Penn’s Bioethics Film Festival celebrates 200th anniversary of ‘Frankenstein’

Third annual Bioethics Film Festival (photo provided)

The third annual Bioethics Film Festival at the University of Pennsylvania runs Tuesday through Thursday this week. (photo provided)

The University of Pennsylvania kicks off its third annual Bioethics Film Festival Tuesday night. This year’s theme is “Frankenstein” in honor of the novel’s 200th anniversary.

In 1818, Mary Shelley published her novel about an ambitious scientist and his creation, which would become a cautionary tale for what humans do with scientific innovation for the next two centuries.

The book’s themes ring true in modern scientific debates, such as the one surrounding the controversial gene editing technology, CRISPR,  said Jonathan Moreno, a professor of medical ethics at Penn and organizer of the film festival.

“We have very high hopes that technologies like CRISPR will actually help us to address some terrible human afflictions,” said Moreno. “While at the same time, we worry that these hopes could be exploited by unscrupulous people, or that the consequences could be really terrible and set science back.”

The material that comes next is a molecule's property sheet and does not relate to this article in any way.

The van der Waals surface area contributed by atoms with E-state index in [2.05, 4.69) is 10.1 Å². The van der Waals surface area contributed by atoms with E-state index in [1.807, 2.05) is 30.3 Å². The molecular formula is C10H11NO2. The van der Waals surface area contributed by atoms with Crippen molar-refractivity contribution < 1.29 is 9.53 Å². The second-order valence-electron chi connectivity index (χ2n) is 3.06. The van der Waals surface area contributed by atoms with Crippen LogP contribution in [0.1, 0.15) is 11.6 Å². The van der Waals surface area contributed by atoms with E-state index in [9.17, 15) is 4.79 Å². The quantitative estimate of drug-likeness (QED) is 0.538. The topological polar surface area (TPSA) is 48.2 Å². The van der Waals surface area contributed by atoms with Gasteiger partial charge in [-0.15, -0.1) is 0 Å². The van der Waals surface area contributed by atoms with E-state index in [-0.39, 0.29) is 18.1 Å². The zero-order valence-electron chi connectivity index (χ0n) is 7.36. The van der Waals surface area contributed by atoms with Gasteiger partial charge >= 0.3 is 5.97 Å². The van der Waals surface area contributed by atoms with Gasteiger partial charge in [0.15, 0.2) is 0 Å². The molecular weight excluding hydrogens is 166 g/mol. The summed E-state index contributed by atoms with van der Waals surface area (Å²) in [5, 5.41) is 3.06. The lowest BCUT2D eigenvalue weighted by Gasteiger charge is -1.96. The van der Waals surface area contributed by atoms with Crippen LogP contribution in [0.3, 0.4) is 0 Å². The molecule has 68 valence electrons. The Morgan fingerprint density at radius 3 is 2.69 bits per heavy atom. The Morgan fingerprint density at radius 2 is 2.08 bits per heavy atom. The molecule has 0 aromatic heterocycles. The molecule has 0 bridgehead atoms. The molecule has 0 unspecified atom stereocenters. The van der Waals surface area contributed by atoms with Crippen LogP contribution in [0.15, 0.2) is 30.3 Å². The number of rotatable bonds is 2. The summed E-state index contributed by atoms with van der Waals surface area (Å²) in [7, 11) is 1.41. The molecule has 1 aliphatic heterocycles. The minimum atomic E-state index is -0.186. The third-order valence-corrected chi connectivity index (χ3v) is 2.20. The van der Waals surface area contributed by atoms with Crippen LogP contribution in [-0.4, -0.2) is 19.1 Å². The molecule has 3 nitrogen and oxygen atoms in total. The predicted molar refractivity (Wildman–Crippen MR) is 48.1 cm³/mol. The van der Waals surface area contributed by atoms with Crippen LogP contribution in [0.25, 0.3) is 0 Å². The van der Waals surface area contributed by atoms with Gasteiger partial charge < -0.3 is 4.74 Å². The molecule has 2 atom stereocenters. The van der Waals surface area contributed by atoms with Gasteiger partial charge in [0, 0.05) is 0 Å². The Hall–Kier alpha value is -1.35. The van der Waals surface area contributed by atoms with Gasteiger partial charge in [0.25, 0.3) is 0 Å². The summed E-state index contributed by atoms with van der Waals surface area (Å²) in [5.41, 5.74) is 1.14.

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From “Transformers” to “Blade Runner,” the echoes of questions about how far is too far in scientific development show up in film of every generation, Moreno said. That makes it worth talking about on an academic level.

“If there’s an ivory tower, there’s a movie theater in the tower with a bunch of professors talking about the movie,” he said.

If “Frankenstein” offers a cautionary tale on the perils of innovation, Moreno said the life and work of physicist Stephen Hawking offers the antidote.

“He was seen as the good scientist — the hero,” Moreno said. “Yet he also has this interesting relationship to technology, right? He was in a wheelchair. He had a mechanical, electronic voice. It shows that you can be a scientist and incorporate technology in a positive way — a way that enlarges the human imagination without exploiting nature.”

All film screenings are free and open to the public, and will be followed by a discussion led by scholars. The festival is scheduled to begin Tuesday night at the International House with “Bride of Frankenstein.” Thursday is “Blade Runner,” and Friday is “Young Frankenstein” (rescheduled from Wednesday, due to inclement weather).

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